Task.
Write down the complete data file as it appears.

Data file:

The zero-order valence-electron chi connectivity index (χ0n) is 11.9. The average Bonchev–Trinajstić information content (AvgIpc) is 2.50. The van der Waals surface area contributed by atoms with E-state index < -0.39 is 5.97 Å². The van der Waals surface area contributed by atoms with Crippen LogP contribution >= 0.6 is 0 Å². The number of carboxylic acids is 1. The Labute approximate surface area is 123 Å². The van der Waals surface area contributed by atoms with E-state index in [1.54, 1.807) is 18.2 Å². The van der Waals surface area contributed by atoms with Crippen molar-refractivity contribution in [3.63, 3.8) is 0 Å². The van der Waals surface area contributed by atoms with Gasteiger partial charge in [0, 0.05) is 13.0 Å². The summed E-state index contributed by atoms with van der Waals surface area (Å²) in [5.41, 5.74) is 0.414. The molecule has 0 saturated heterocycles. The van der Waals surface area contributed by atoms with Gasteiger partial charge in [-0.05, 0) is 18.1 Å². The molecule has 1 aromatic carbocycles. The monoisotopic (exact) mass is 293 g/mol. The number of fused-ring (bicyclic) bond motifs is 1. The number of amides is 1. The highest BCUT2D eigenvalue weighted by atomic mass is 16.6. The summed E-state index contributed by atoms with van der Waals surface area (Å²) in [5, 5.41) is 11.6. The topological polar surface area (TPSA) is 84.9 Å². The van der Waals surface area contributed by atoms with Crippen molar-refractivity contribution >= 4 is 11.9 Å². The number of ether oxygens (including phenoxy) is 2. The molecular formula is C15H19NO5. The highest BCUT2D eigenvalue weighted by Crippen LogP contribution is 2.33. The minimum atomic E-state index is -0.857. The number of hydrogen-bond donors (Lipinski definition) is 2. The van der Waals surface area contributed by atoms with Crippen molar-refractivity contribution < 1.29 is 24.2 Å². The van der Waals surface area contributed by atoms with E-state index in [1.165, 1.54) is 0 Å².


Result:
The zero-order valence-electron chi connectivity index (χ0n) is 11.9. The average Bonchev–Trinajstić information content (AvgIpc) is 2.50. The van der Waals surface area contributed by atoms with E-state index < -0.39 is 5.97 Å². The van der Waals surface area contributed by atoms with Crippen LogP contribution >= 0.6 is 0 Å². The number of carboxylic acids is 1. The Labute approximate surface area is 123 Å². The van der Waals surface area contributed by atoms with E-state index in [1.54, 1.807) is 18.2 Å². The van der Waals surface area contributed by atoms with Crippen molar-refractivity contribution in [3.63, 3.8) is 0 Å². The van der Waals surface area contributed by atoms with Gasteiger partial charge in [0, 0.05) is 13.0 Å². The summed E-state index contributed by atoms with van der Waals surface area (Å²) in [5.41, 5.74) is 0.414. The molecule has 0 saturated heterocycles. The van der Waals surface area contributed by atoms with Gasteiger partial charge in [-0.05, 0) is 18.1 Å². The molecule has 1 aromatic carbocycles. The monoisotopic (exact) mass is 293 g/mol. The number of fused-ring (bicyclic) bond motifs is 1. The number of amides is 1. The highest BCUT2D eigenvalue weighted by atomic mass is 16.6. The summed E-state index contributed by atoms with van der Waals surface area (Å²) in [5, 5.41) is 11.6. The topological polar surface area (TPSA) is 84.9 Å². The van der Waals surface area contributed by atoms with Crippen molar-refractivity contribution >= 4 is 11.9 Å². The number of ether oxygens (including phenoxy) is 2. The molecular formula is C15H19NO5. The highest BCUT2D eigenvalue weighted by Crippen LogP contribution is 2.33. The minimum atomic E-state index is -0.857. The number of hydrogen-bond donors (Lipinski definition) is 2. The van der Waals surface area contributed by atoms with Crippen molar-refractivity contribution < 1.29 is 24.2 Å². The van der Waals surface area contributed by atoms with E-state index in [1.165, 1.54) is 0 Å².